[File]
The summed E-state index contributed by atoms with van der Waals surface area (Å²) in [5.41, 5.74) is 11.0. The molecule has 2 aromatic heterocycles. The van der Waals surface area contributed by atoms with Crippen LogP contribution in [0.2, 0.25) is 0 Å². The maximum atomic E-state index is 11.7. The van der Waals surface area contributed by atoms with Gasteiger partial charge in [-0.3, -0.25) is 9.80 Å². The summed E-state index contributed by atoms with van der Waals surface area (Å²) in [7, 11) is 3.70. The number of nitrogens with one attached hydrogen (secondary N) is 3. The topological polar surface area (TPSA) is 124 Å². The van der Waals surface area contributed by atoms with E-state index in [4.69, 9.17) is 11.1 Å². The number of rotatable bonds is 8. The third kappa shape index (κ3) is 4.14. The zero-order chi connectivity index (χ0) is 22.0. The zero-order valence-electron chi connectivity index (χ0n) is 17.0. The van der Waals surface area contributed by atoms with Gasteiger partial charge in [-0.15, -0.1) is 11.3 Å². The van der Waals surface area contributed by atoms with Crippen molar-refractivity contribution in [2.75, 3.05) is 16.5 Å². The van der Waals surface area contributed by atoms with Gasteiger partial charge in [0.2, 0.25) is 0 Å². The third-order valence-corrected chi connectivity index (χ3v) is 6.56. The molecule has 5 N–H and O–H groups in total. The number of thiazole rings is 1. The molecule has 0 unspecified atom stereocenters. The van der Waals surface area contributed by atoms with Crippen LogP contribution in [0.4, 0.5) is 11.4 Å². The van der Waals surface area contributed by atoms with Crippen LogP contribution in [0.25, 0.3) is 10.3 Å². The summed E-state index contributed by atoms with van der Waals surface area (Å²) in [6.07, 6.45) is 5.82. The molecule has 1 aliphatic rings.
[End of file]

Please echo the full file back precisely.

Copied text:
The summed E-state index contributed by atoms with van der Waals surface area (Å²) in [5.41, 5.74) is 11.0. The molecule has 2 aromatic heterocycles. The van der Waals surface area contributed by atoms with Crippen LogP contribution in [0.2, 0.25) is 0 Å². The maximum atomic E-state index is 11.7. The van der Waals surface area contributed by atoms with Gasteiger partial charge in [-0.3, -0.25) is 9.80 Å². The summed E-state index contributed by atoms with van der Waals surface area (Å²) in [7, 11) is 3.70. The number of nitrogens with one attached hydrogen (secondary N) is 3. The topological polar surface area (TPSA) is 124 Å². The van der Waals surface area contributed by atoms with E-state index in [4.69, 9.17) is 11.1 Å². The number of rotatable bonds is 8. The third kappa shape index (κ3) is 4.14. The zero-order chi connectivity index (χ0) is 22.0. The zero-order valence-electron chi connectivity index (χ0n) is 17.0. The van der Waals surface area contributed by atoms with Gasteiger partial charge in [-0.15, -0.1) is 11.3 Å². The van der Waals surface area contributed by atoms with Crippen molar-refractivity contribution in [2.75, 3.05) is 16.5 Å². The van der Waals surface area contributed by atoms with Gasteiger partial charge in [0.2, 0.25) is 0 Å². The third-order valence-corrected chi connectivity index (χ3v) is 6.56. The molecule has 5 N–H and O–H groups in total. The number of thiazole rings is 1. The molecule has 0 unspecified atom stereocenters. The van der Waals surface area contributed by atoms with Crippen LogP contribution in [0.4, 0.5) is 11.4 Å². The van der Waals surface area contributed by atoms with Crippen LogP contribution in [0.25, 0.3) is 10.3 Å². The summed E-state index contributed by atoms with van der Waals surface area (Å²) in [6.07, 6.45) is 5.82. The molecule has 1 aliphatic rings.